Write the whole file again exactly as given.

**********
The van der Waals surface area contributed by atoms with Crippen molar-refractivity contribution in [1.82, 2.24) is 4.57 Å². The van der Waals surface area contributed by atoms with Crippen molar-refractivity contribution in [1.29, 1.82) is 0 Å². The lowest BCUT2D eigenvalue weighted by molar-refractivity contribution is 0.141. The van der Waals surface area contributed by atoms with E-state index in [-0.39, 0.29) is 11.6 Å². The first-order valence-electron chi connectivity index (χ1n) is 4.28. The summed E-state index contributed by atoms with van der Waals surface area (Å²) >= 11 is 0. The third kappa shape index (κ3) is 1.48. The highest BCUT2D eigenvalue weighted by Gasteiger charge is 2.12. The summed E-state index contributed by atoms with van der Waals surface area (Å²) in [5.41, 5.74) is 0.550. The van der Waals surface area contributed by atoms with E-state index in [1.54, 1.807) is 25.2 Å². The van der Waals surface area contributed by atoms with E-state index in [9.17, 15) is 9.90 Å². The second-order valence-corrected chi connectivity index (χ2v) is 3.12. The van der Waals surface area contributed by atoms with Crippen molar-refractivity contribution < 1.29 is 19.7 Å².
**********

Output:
The van der Waals surface area contributed by atoms with Crippen molar-refractivity contribution in [1.82, 2.24) is 4.57 Å². The van der Waals surface area contributed by atoms with Crippen molar-refractivity contribution in [1.29, 1.82) is 0 Å². The lowest BCUT2D eigenvalue weighted by molar-refractivity contribution is 0.141. The van der Waals surface area contributed by atoms with E-state index in [-0.39, 0.29) is 11.6 Å². The first-order valence-electron chi connectivity index (χ1n) is 4.28. The summed E-state index contributed by atoms with van der Waals surface area (Å²) >= 11 is 0. The third kappa shape index (κ3) is 1.48. The highest BCUT2D eigenvalue weighted by Gasteiger charge is 2.12. The summed E-state index contributed by atoms with van der Waals surface area (Å²) in [5.41, 5.74) is 0.550. The van der Waals surface area contributed by atoms with E-state index in [1.54, 1.807) is 25.2 Å². The van der Waals surface area contributed by atoms with E-state index in [9.17, 15) is 9.90 Å². The second-order valence-corrected chi connectivity index (χ2v) is 3.12. The van der Waals surface area contributed by atoms with Crippen molar-refractivity contribution < 1.29 is 19.7 Å².